11/23/2019 / By Ethan Huff
New policies are being implemented across the Google gamut of online tech products that will make it even more difficult for candidates running for political office to target specific audiences on social media.
Further limiting certain types of online political advertising is Google’s way of protecting the “integrity” of elections, the company says, even as it seeks to restrict “misinformation” and “doctored media” – meaning conservative viewpoints and funny “meme” videos and photos, respectively – from reaching its platforms.
Following a barrage of criticism by Leftists against Facebook for the supposed role it played in running “intentionally misleading” ads for President Trump prior to his election, the tech cabal, including Google, has been grasping at more censorship as the only way forward.
Google says it will soon only allow political ads that target users based on age, gender, and location at the postal code level. The so-called “granular” aspects of target audiences will no longer be exposed to such advertising, meaning political ads will have to be broad or nothing.
“Political advertisers can, of course, continue to do contextual targeting, such as serving ads to people reading or watching a story about, say, the economy,” the company revealed in a blog post.
“This will align our approach to election ads with long-established practices in media such as TV, radio, and print, and result in election ads being more widely seen and available for public discussion. (Of course, some media, like direct mail, continues to be targeted more granularly.)”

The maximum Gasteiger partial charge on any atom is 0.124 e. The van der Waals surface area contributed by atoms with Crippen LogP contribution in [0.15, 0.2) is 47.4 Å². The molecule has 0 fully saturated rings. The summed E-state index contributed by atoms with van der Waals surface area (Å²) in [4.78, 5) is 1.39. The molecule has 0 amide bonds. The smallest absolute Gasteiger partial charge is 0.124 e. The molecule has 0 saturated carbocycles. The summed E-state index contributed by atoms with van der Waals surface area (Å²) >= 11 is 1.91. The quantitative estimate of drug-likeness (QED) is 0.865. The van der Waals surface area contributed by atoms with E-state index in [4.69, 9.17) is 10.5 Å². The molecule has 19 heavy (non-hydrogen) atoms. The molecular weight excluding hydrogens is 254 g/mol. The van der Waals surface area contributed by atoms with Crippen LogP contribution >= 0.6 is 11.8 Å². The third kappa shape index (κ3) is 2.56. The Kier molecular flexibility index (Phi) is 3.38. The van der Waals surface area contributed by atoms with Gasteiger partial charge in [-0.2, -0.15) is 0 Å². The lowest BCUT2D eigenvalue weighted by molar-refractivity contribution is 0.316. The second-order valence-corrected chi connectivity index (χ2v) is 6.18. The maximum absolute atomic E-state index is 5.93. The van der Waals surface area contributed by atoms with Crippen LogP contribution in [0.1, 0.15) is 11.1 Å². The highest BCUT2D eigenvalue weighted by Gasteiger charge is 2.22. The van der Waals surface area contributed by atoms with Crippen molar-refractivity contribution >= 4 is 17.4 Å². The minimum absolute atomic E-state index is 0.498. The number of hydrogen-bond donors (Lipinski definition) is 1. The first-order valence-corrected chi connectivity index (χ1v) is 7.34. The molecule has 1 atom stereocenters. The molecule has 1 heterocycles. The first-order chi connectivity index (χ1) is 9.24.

For more related news about how Google and other tech giants are tampering with the election process, be sure to check out Censorship.news.
Google wants only deep-pocketed establishment candidates to be able to run ads onlineThese changes will first be implemented in the United Kingdom ahead of its upcoming general election on December 12. By the end of 2019, they will further be rolled out across the European Union. And by January 6, the United States and the rest of the world will experience the ban.
According to reports, Federal Election Commission Chairwoman Ellen Weintraub is largely behind the push to ban granular microtargeting of election ads, as is the Democrat Party, which has long contended that Trump “stole” the 2016 presidential election by spreading “fake news.”
But it would seem as though Google and the rest of Big Tech are the ones spreading fake news by silencing it on their platforms – or at least silencing what they claim is fake news, which is often just independent journalism that contradicts mainstream media propaganda.
What this all means, of course, is that it’s going to cost political advertisers a whole lot more money to run ads moving forward, seeing as how they’re being forced by Google to take a “shotgun” approach that blankets far more users than just the intended audience with political ads.
In other words, only those with deep pockets will be able to afford the type of political advertising that Google says is “fair” and that promotes “democracy” – and that fills Google’s coffers with record-breaking profits.
“Google said it’s updating its overall ads policy to prohibit ‘misleading claims about the census process, and ads or destinations making demonstrably false claims that could significantly undermine participation or trust in an electoral or democratic process,’ because of course saying it hopes to boost revenue by ‘doing no evil’ seems just a tad gauche,” reports Zero Hedge.
“Google previously imposed certain regulations on political advertising for U.S. federal races last year, and it said it would expand those existing regulations to cover US state-level candidates and officeholders, ballot measures and ads that mention federal or state political parties. Google reported $127 million in revenue from US political ads since June 2018, a small amount of the company’s overall sales,” this report concludes, noting that the new rules will apply to ads on Google Search, YouTube, and on websites that utilize Google’s ad-buying software.
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